On the resonance of Orwell and Sullivan

Maybe I myself am generalizing out of my own sense of ego — that same ego that drives George Orwell and so many self-reflective writers — but it seems to me that all writers must confront the question: why do I write? More often, I ask myself how the hell am I going to turn writing, I mean writing in its purest, pen-to-paper or fingers-to-keys sense, into a sustainable career? I’m sure we all do.

What Orwell tells us is, like Nike, we’ll just do it. He argues that writing is not motivated by money or a job or even for public service. It is inherently selfish in nature, so selfish that this burning desire can often overwhelm the person itself — the need to write is so much so that it may, after all, hinder more economically fruitful job opportunities that have nothing to do with prose. “Writing a book is a horrible, exhausting struggle, like a long bout of some painful illness,” he says, warning us that this is not going to be fun. His honesty resonates as both daunting and comforting at the same time. I know now that I am not alone, up at night tossing and turning over my writing.

This is my first blog post ever.

So when Sullivan says, “unlike any single piece of print journalism, its borders are extremely porous and its truth inherently transitory,” I am immediately drawn to the form. As a sports writer for the Michigan Daily, I have been subjected first and foremost to AP style guides — the Oxford comma, the long dash and the use of “just” to indicate a few and “only” for one. Furthermore each and every article I have written, from a game story to a profile or column, has been put through the meat grinder that is three (four at times) rounds of edits that exceed simple comma and spelling changes. For the ego-driven writer, this process was most painful with my first few articles but still stings each time. Why would I subject myself to that, too? Ask Orwell.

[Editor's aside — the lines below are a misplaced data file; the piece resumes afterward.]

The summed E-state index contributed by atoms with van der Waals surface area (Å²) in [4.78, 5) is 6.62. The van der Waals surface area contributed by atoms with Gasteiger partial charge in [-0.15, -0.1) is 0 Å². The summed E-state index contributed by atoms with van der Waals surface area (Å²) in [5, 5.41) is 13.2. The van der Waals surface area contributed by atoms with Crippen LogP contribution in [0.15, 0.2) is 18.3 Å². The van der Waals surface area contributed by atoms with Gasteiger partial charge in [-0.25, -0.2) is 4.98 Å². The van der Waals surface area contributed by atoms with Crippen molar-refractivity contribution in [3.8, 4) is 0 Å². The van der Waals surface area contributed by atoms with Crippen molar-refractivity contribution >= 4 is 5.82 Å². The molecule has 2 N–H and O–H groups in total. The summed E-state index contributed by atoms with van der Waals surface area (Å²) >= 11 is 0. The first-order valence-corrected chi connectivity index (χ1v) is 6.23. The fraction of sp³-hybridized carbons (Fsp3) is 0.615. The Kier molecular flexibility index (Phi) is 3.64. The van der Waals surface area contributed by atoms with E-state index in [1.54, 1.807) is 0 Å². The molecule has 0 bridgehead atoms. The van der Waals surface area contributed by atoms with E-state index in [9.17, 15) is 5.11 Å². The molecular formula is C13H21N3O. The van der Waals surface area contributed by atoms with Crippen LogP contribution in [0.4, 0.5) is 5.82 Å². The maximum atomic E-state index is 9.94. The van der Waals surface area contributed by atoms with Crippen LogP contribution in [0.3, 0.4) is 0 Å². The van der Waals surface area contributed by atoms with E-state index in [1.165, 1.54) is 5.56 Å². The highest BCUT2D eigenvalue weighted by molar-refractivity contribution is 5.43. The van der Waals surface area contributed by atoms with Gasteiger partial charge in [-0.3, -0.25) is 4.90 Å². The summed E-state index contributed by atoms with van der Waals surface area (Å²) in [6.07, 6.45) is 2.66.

Like Sullivan says, journalism is extremely porous. In sports journalism, specifically I’ve seen a column written as a letter to Denard Robinson, a game preview written as a Christmas song and features that have made me cry. The wiggle room within journalism for creativity is truly what you make it, which is something I am fond of. However, blogs, like Sullivan argues, give the author the power to simply think and say without the rounds of edits that are associated with journalistic writing. He says that blogs still hold their writers to the same responsibility as journalists, by virtue of the internet and the freedom possessed by those commenting. What’s more, blogging allows action and reaction — for a writer to see or hear something and to respond without having to back up a claim with anything more than thoughts and feelings.

I think his most outstanding line is: “No columnist or reporter or novelist will have his minute shifts or constant small contradictions exposed as mercilessly as a blogger’s are.” Well, I guess now I’ll just go cry myself to sleep. He’s right. Journalists are also fact checking and using the politically correct terms to describe scenes without emotion or bias. When I sit atop Yost Ice Arena, I don’t get to write about my clenching fists as the Michigan hockey team skates towards its opponent in overtime.

I hope that blogging will help me to unleash the inner mystery that lies within my writing, for me to be able to write about the penalty shot or the big fight through my eyes and words, and not those of the AP style guide.